Sunday, July 20, 2008

Reducing one's carbon footprint

One of my oldest friend, and a faithful reader of this blog, Steve Kramer, sent me and Titus Levi an email Sunday about a new purchase he made that helps him reduce his usage of gasoline, and also his carbon footprint. He has a home-based software/internet business and, for as long as I've known him, he's been a one-car family. This email shows how with a little innovation and some commitment, a lot of people can reduce their personal dependence on foreign oil.

With his permission:

I added an electric motor to my bicycle on Thursday, and I thought I'd share my intentions and initial experiences.

First, I bought the Bionx PL500 conversion kit manufactured in Canada from Bionx from Electric Cyclery in Laguna. It cost around $2k (including sales tax) to purchase the kit and another $50 to install it on my bicycle.

I'm hoping to use it, and my Burley trailer, instead of my Honda Odyssey for most of our local transportation.

Previously, Jeanette would drive Levi to school and head to the gym (an eight mile round trip), and I would either go to the gym with Jeanette or with my cousin Miguel (who would pick me up in his car). Now, I plan to take Levi to school on the bike, then head over to the gym for my daily workout. After the workout, It's back home to get in a little work. At 11:30, I'll take the bike to El Pollo Loco for lunch, then head out to pick Levi up from school at 12:30 and bring him back home. Jeanette has made arrangements to carpool with a neighbor for her trips to the gym.

Levi's school is right next to a grocery store, so I plan to do the grocery runs with the bicycle, also.

On Wednesdays and Fridays, Levi has Karate class up the hill (a six mile round trip). It's a pretty steep hill, but I did a test run yesterday and quickly and easily zipped up it. Tuesdays and Thursdays, Levi has swimming lessons at the club house (a one mile round trip), and I plan to use the bike and trailer for that, too. Jeanette should be able to join us on her bicycle for that, as well as T-Ball practice on Saturdays.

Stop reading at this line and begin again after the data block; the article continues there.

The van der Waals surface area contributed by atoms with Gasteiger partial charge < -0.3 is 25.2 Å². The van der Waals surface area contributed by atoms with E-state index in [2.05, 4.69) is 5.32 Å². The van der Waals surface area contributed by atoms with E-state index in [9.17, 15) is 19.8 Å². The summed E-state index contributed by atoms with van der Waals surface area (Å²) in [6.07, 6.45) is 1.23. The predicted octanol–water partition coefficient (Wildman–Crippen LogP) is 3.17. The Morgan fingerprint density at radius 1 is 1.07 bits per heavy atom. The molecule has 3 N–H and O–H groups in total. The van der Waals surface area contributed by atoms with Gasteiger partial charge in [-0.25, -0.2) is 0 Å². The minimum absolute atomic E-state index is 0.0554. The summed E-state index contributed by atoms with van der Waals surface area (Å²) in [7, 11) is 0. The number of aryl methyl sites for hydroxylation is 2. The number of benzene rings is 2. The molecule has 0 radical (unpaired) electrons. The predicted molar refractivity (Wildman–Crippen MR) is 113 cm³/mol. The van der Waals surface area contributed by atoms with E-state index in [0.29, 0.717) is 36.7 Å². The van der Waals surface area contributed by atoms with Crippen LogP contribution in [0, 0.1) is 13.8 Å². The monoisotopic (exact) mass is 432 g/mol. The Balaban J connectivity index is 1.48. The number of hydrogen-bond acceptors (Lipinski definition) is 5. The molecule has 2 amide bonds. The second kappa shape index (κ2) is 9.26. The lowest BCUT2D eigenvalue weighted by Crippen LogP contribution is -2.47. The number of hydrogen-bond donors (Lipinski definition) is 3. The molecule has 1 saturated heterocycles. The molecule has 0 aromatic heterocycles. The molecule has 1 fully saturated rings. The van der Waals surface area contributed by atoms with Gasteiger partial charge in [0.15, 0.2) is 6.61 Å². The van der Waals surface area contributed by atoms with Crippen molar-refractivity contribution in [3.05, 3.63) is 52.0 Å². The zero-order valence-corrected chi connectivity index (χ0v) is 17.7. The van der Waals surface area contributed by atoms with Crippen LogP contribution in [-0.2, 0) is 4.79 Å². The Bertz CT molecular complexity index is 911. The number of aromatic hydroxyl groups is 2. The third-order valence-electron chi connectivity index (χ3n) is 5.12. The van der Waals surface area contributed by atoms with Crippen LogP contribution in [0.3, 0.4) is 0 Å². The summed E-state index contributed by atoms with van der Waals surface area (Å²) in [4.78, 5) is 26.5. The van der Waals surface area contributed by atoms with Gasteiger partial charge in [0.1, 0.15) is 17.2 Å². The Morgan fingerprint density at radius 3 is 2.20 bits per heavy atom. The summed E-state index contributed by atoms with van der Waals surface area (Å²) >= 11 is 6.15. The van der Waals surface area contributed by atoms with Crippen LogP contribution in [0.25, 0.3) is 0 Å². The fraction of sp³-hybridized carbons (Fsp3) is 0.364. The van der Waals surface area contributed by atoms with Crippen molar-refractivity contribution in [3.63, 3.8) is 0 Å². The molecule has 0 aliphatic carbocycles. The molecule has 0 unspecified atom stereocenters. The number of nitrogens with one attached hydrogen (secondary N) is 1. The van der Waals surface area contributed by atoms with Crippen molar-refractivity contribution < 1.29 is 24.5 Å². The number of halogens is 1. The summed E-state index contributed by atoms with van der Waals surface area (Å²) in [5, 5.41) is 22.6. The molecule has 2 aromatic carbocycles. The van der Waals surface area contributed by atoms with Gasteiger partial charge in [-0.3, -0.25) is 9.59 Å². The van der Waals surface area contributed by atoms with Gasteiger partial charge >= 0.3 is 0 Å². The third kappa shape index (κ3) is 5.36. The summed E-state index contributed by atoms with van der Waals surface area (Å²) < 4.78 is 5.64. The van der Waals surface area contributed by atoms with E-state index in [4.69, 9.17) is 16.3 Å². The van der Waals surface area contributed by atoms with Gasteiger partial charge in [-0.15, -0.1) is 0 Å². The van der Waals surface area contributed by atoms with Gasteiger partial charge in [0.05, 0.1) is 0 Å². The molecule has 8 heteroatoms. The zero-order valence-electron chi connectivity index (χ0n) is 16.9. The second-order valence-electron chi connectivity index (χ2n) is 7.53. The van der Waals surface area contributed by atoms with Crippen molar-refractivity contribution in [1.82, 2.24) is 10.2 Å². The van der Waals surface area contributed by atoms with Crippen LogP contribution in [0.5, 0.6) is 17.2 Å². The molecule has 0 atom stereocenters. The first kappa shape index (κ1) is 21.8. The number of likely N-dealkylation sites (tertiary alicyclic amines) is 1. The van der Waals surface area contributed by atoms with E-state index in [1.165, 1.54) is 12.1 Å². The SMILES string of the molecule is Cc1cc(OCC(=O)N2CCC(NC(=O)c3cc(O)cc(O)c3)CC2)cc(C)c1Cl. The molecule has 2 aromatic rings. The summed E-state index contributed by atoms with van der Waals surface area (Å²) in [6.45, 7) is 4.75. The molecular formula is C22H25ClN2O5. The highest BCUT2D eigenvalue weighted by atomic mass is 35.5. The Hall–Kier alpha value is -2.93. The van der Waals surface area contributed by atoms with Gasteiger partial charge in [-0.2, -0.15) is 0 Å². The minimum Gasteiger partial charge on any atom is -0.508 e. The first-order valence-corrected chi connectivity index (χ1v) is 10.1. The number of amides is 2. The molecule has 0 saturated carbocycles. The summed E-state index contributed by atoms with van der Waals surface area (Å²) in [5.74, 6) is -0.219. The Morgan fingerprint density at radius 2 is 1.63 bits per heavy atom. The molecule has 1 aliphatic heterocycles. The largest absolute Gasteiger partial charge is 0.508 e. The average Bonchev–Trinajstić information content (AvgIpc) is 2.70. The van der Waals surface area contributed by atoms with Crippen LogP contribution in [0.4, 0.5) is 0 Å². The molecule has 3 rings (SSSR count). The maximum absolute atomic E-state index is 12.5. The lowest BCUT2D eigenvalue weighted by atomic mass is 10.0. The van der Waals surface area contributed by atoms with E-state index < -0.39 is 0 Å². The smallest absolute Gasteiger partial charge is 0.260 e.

Since these trips represent the bulk of our driving, I'm hopeful that I'll get my investment back within two years, not to mention the health benefits and outdoor enjoyment.

The Bionx system replaces the rear wheel with one that has an electric motor / generator built into the hub. It has a lithium ion battery that neatly locks and unlocks from the bicycle frame and a recharger that plugs into a wall socket (a full recharge takes three hours). It also has a controller that attaches to your handle bars. While riding, the controller lets you select from five pedaling assistance levels: none, 25%, 75%, 150% and 300%. The assistance levels are proportional to how strongly you pedal, so it feels very natural to a cyclist. A throttle on the controller allows you to move without pedaling at all. For downhill and braking, the motor changes to a generator and recharges the battery.

Using the throttle on flat ground without pedaling, I sustain 25mph. The manual claims I can get about twenty miles without pedaling on a single charge, although I haven't gone far enough in one trip to test that yet. I've read that you can get sixty miles per charge at the 25% assistance level.

While I know this isn't an ideal solution for everyone's energy cost problems, I'm very excited about the economic, health and family benefits I think we'll enjoy.

No comments: